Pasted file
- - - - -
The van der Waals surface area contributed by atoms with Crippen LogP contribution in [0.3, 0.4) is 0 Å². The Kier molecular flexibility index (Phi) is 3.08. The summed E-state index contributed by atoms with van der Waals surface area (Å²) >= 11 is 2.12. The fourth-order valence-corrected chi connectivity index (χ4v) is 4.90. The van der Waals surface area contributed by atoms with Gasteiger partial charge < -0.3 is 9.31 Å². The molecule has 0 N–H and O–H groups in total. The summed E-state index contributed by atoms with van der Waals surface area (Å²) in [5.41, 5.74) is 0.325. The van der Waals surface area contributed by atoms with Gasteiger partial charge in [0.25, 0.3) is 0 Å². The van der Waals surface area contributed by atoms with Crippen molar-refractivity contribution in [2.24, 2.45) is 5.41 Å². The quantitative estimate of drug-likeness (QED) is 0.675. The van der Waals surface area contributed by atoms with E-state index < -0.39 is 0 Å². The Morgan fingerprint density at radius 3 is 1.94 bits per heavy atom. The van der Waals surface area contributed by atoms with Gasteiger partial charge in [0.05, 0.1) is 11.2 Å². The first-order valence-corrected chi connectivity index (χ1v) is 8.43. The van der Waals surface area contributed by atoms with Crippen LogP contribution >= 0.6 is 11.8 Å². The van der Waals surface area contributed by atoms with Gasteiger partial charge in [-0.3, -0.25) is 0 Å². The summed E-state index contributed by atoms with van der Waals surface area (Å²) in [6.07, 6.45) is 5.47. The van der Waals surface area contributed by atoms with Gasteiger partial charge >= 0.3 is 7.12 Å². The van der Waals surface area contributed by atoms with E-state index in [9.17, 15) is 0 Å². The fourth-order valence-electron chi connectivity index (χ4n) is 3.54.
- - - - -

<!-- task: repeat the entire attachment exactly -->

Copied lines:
The van der Waals surface area contributed by atoms with Crippen LogP contribution in [0.3, 0.4) is 0 Å². The Kier molecular flexibility index (Phi) is 3.08. The summed E-state index contributed by atoms with van der Waals surface area (Å²) >= 11 is 2.12. The fourth-order valence-corrected chi connectivity index (χ4v) is 4.90. The van der Waals surface area contributed by atoms with Gasteiger partial charge < -0.3 is 9.31 Å². The molecule has 0 N–H and O–H groups in total. The summed E-state index contributed by atoms with van der Waals surface area (Å²) in [5.41, 5.74) is 0.325. The van der Waals surface area contributed by atoms with Gasteiger partial charge in [0.25, 0.3) is 0 Å². The van der Waals surface area contributed by atoms with Crippen molar-refractivity contribution in [2.24, 2.45) is 5.41 Å². The quantitative estimate of drug-likeness (QED) is 0.675. The van der Waals surface area contributed by atoms with E-state index < -0.39 is 0 Å². The Morgan fingerprint density at radius 3 is 1.94 bits per heavy atom. The van der Waals surface area contributed by atoms with Gasteiger partial charge in [0.05, 0.1) is 11.2 Å². The first-order valence-corrected chi connectivity index (χ1v) is 8.43. The van der Waals surface area contributed by atoms with Crippen LogP contribution >= 0.6 is 11.8 Å². The van der Waals surface area contributed by atoms with Gasteiger partial charge in [-0.3, -0.25) is 0 Å². The summed E-state index contributed by atoms with van der Waals surface area (Å²) in [6.07, 6.45) is 5.47. The van der Waals surface area contributed by atoms with Gasteiger partial charge >= 0.3 is 7.12 Å². The van der Waals surface area contributed by atoms with E-state index in [9.17, 15) is 0 Å². The fourth-order valence-electron chi connectivity index (χ4n) is 3.54.